• What is Diabetes

    Diabetes mellitus is a chronic disease characterised by high blood sugar due to problems with the hormone insulin. Insulin works like a key that unlocks all the cells of our body so that glucose from the food we eat can get inside and be converted into energy to power our muscles and organs. Diabetes affects 415 million people worldwide, causing an estimated 5 million deaths every year. 

    There are two main types of diabetes. Type I diabetes (T1D) is not currently preventable and is an autoimmune disease that affects approximately 10% of diabetes patients. In Type I diabetes the body’s own immune system destroys the cells in the pancreas that produce insulin. Type I diabetes patients need to take insulin injections every day to survive as their body no longer produces insulin. It is usually diagnosed in childhood.

    Type II diabetes (T2D) affects approximately 90% of patients. It is often, but not always associated with being overweight or obese and it is preventable in most cases, by implementing a healthy diet and regular exercise. In Type II diabetes insulin is produced, but does not work as it should because the body is resistant to its action. Over time, the patients may need insulin injections and oral medications to manage their disease, as the insulin produced reduces or the body becomes more resistant to its action.

     

    Constant high blood sugar has many negative effects including:

    • Retinopathy (damage to blood vessels in the eye, which can lead to blindness )
    • Nephropathy (damage to the kidneys, which can lead to renal failure )
    • Neuropathy (damage to nerves, which can lead to loss of balance, numbness and diabetic foot disease ; swelling, ulceration and infection of the foot which may necessitate amputation)
    • Cardiovascular disease (which kills 50% of people with diabetes)



  • What is insulin therapy

    Exogenous insulin administration

    Insulin therapy has proven effective for the management of T1D and insulin-dependent T2D, but requires onerous monitoring of blood glucose to prevent hypoglycaemia (low blood sugar). If too much insulin is injected it can result in a lack of sugar in the blood, which can be very dangerous as the brain needs a constant supply to function correctly and remain conscious. For this reason diabetes patients must use blood glucose meters to monitor their levels before injecting at least 4 times a day.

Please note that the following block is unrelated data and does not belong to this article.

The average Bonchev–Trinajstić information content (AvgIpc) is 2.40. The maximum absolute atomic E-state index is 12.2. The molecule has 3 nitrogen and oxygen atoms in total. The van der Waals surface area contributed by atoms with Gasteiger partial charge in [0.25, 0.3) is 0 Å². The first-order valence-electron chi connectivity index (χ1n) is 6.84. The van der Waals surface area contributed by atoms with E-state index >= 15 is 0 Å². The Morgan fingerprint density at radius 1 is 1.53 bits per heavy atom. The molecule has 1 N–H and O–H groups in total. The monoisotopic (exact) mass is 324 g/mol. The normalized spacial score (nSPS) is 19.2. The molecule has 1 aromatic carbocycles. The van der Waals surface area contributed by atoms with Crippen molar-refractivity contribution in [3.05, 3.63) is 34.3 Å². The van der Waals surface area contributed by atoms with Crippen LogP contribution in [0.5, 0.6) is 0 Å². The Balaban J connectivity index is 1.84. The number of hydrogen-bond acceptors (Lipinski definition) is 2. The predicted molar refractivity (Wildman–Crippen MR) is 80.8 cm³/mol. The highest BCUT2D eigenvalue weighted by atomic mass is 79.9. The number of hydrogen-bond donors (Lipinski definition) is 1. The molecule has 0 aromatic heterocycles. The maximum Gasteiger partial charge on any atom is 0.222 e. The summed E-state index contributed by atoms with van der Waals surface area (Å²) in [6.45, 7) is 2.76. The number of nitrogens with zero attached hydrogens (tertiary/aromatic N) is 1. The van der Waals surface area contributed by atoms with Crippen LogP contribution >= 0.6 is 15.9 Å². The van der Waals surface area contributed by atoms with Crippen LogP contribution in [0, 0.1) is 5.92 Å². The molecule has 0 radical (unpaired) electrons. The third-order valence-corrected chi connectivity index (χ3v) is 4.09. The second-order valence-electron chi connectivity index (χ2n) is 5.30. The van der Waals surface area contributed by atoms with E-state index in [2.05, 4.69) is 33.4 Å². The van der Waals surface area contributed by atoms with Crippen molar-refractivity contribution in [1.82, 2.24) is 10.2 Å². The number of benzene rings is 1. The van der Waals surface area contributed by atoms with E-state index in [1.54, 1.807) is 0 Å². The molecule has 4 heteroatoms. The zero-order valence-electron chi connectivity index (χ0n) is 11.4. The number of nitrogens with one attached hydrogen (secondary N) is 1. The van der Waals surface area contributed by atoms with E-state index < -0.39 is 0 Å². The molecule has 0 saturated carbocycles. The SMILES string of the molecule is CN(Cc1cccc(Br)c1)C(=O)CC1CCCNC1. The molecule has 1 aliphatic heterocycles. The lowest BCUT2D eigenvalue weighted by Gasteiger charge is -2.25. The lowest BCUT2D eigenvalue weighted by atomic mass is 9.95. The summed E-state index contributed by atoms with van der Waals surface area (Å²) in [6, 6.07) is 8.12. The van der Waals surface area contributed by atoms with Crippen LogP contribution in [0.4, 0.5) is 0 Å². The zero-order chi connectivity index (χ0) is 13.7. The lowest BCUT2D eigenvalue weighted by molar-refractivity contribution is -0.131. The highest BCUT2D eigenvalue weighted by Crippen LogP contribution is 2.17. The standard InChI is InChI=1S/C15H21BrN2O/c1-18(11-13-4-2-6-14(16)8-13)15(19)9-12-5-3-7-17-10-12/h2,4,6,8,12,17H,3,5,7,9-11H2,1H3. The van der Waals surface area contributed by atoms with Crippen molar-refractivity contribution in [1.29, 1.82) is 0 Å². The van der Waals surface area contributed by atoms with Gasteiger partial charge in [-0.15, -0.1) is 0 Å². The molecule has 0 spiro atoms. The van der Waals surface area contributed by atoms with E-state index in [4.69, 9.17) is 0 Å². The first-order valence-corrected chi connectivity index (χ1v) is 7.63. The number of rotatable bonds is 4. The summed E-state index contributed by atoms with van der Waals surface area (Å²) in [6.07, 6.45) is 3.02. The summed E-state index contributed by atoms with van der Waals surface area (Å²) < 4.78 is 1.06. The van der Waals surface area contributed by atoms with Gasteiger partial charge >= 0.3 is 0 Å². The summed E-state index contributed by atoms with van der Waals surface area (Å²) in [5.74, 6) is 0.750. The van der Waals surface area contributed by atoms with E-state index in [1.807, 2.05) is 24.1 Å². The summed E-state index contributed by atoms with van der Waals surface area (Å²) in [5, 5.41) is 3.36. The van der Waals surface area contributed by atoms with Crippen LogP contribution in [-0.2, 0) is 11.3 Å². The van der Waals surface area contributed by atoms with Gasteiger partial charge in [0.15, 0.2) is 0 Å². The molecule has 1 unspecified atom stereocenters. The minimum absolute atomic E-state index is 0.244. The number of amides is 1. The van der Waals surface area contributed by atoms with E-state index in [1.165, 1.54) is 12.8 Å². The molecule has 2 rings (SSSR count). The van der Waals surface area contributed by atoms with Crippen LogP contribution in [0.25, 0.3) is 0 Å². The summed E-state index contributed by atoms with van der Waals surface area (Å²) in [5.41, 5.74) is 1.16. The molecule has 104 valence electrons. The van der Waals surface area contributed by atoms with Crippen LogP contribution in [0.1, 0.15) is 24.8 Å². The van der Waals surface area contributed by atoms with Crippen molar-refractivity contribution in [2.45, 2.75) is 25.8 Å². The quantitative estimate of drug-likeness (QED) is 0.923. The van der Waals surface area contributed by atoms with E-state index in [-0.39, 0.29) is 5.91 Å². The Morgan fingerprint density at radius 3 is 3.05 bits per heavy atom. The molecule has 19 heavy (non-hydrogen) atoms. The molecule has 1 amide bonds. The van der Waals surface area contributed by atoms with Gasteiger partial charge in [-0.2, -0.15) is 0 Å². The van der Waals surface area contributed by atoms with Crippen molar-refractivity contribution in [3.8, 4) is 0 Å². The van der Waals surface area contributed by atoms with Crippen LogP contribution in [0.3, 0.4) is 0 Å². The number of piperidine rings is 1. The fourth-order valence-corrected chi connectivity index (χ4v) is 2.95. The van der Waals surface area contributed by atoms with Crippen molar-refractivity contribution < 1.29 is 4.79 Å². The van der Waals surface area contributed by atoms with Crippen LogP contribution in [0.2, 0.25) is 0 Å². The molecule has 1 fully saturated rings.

current treatment

  • Islet transplantation

    is a very promising therapy that has the potential advantage of re-establishing naturally-regulated insulin production. With this technique, pancreatic islets are harvested from donor pancreases and delivered to the liver by a catheter via the portal vein. Once in the liver the islets engraft and begin to produce insulin in response to blood glucose levels.


    Transplanting islet cells

    Following islet transplant, 50% of patients do not need to take insulin injections for 5 years or more and never again have dangerous unaware hypoglycaemic attacks. However, many islets are lost during and after transplantation due to lack of suitable support matrix, lack of an early oxygen supply and unfavourable inflammatory conditions within the blood vessels of the liver. As a consequence, 2-3 donor pancreases are needed to get enough islets to reverse diabetes. Furthermore, the patient must take lifelong immunosuppressive medications, which have significant negative side effects and therefore islet transplant therapy is currently only approved for the most at risk “brittle” T1D patients , or patients already on immunosuppression.

  • Challenges

    The main challenge for DRIVE is to improve pancreatic islet transplant therapy for diabetes mellitus achieving sufficient delivery, retention and maintaining survival, engraftment and functioning of newly implanted islets. DRIVE will prevent the main factors contributing to islet graft loss.

     
    The challenge The DRIVE solution
    Hypoxia due to inadequate early vascularisation β-Gel contains oxygen producing compounds thus supplying the islets with oxygen over the first week while they are most vulnerable
    Insufficient retention due to lack of a suitable support matrix β-Gel is a pancreo-mimetic gel that provides a suitable support matrix to the islets
    Inadequate extracellular matrix (ECM) cues at the site of transplantation Specific ECM molecules acting as efficacy cues will be included in the β-Gel
    Inflammatory reaction at the delivery site β-Shell will be a protective and retentive capsule for the delivery of islets outside the hostile liver environment
    Allo- and autorejection The implants will be immunoprotective and will carry efficacy cues with controllable release to potentiate the survival and decrease the time to efficacy of the islets

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     This project has received funding from the EU Horizon 2020 research and innovation programme. Grant agreement No 645991